The weak to shame the strong

18 02 2008

A couple of months ago we received an invitation in the mail. It read, “By the Grace of God, The Province of the Anglican Church of Rwanda requests your prayers and presence at the Ordination and Consecration of The Reverend Philip Hill Jones to be a Bishop in the One, Holy, Catholic and Apostolic Church and to serve as Bishop to the Anglican Mission in the Americas.”

The event was scheduled for Saturday morning, January 26, in the Lone Star Ballroom of the Adams Mark Hotel in downtown Dallas. We immediately decided to attend.

When we first moved to Marshall, Philip Jones was the priest at Trinity Episcopal Church. I got to know him because I took a teaching position at the private school associated with Trinity and enrolled my children there. As time passed, he and his wife, Claudia became dear friends.

In May of 1996, Philip was among those who chaperoned the end-of-school canoe trip that changed our lives forever. He was also the one who, on impulse, dove into the water to search when Jacob and Jeremy turned up missing. If not for Philip, Jacob wouldn’t be with us any more. He’s a very important person in our lives.

The invitation intrigued us. The Jones family moved away from Marshall years ago, and we hadn’t heard that Philip was pursuing this path. Ordained by the Anglican Church of Rwanda to be a missionary to America? We had no idea what to expect from the ceremony. As soon as I walked into the vast ballroom, I felt something very special was happening. Hundreds of people had gathered, some from as far away as Africa and South East Asia, as well as Anglicans from all over the US. Most had been in Dallas for the past four or five days attending a conference keynoted by J.I. Packer. The ordination ceremony was the closing event of the week.

A worship band was already playing when we arrived. As soon as I started singing, tears sprang to my eyes. This is unusual for me, but God’s presence was very near and sweet. The liturgy and prayers–so rich with historical and spiritual significance–seemed to soak into my very soul.

The ceremony lasted several hours, but never grew tedious. Afterward we attended a reception in Philip’s honor and got to visit with his seven kids, most of whom I taught years ago at Trinity. The whole day was pure delight. I’m so grateful to have experienced this monumental moment in the life of a dear friend.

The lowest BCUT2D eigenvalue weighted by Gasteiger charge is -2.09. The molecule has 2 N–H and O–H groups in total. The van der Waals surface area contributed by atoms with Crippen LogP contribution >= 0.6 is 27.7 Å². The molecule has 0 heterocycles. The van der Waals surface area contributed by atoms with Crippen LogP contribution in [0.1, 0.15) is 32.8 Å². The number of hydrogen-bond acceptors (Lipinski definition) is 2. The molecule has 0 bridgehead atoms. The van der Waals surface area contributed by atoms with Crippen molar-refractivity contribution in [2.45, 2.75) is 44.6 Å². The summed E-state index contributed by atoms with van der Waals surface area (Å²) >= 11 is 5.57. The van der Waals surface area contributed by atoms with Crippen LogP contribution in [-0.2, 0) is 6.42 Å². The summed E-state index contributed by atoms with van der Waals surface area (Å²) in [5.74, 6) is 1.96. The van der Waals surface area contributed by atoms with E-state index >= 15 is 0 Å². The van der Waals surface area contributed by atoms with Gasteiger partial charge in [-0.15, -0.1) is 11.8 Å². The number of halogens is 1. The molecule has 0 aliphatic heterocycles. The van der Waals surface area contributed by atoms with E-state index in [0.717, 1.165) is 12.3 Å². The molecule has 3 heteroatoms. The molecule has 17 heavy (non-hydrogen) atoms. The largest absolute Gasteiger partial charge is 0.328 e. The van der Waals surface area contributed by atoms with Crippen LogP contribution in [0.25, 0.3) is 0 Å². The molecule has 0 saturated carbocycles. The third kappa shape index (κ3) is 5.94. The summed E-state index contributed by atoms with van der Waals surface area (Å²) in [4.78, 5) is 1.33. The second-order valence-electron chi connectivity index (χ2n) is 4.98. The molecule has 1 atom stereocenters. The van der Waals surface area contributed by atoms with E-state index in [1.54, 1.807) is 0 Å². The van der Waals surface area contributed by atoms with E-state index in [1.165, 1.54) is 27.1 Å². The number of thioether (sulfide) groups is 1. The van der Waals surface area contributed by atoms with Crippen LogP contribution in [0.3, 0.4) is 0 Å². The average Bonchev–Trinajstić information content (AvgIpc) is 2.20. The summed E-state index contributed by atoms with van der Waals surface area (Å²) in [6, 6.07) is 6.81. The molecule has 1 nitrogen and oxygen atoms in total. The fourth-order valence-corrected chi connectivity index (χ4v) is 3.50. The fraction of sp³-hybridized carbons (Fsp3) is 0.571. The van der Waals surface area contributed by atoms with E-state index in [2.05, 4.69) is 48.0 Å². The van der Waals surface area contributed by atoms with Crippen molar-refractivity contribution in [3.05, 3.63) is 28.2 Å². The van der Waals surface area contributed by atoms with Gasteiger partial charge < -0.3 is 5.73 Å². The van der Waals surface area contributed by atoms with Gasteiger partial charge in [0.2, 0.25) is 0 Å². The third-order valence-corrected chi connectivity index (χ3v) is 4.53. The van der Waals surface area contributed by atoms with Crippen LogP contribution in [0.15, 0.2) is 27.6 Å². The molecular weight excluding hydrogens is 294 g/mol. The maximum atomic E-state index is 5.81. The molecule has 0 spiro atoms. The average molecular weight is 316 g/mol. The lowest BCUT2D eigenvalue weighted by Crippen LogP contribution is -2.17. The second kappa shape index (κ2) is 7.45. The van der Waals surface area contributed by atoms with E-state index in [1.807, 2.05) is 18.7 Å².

I posted some photographs from the event here. If you’d like to learn more about the work of the Anglican Mission in the Americas, I encourage you to visit their website. I imagine a lot of Americans would find the idea of our needing missionaries here ludicrous. But is it? Here’s one quote I copied from the site: “The un-churched population of the United States amounts to the largest mission field in the English speaking world. It is so extensive, that if it were a nation, it would be the fifth most populated nation on the planet.” Thomas T. Clegg and Warren Bird, Lost In America, p. 25-26

Fascinating. And how humbling and beautiful that these precious Rwandans feel compelled to share their vibrant faith with a culture that was once characterized by strong Christian roots but now thinks it’s too smart and “advanced” to need God. I’ll be excited to see what happens through the efforts of the AMiA. I’ve experienced the power of their prayers and worship firsthand, and all I can say is, good luck holding on to your skepticism, America. You’re going to need it.



2 responses

19 02 2008

My Church

Hey! That’s my church!
My church (Christ Church in Plano) belongs to the AMiA. Can I tell you how cool it is to have leadership from Africa?
Heather G. (

19 02 2008

Re: My Church

I thought of you, Heather. I knew you’d said you were attending an Anglican church, but I didn’t know if it was AMiA or not. Did you know about the conference and ordination? It would have been fun to see you there!

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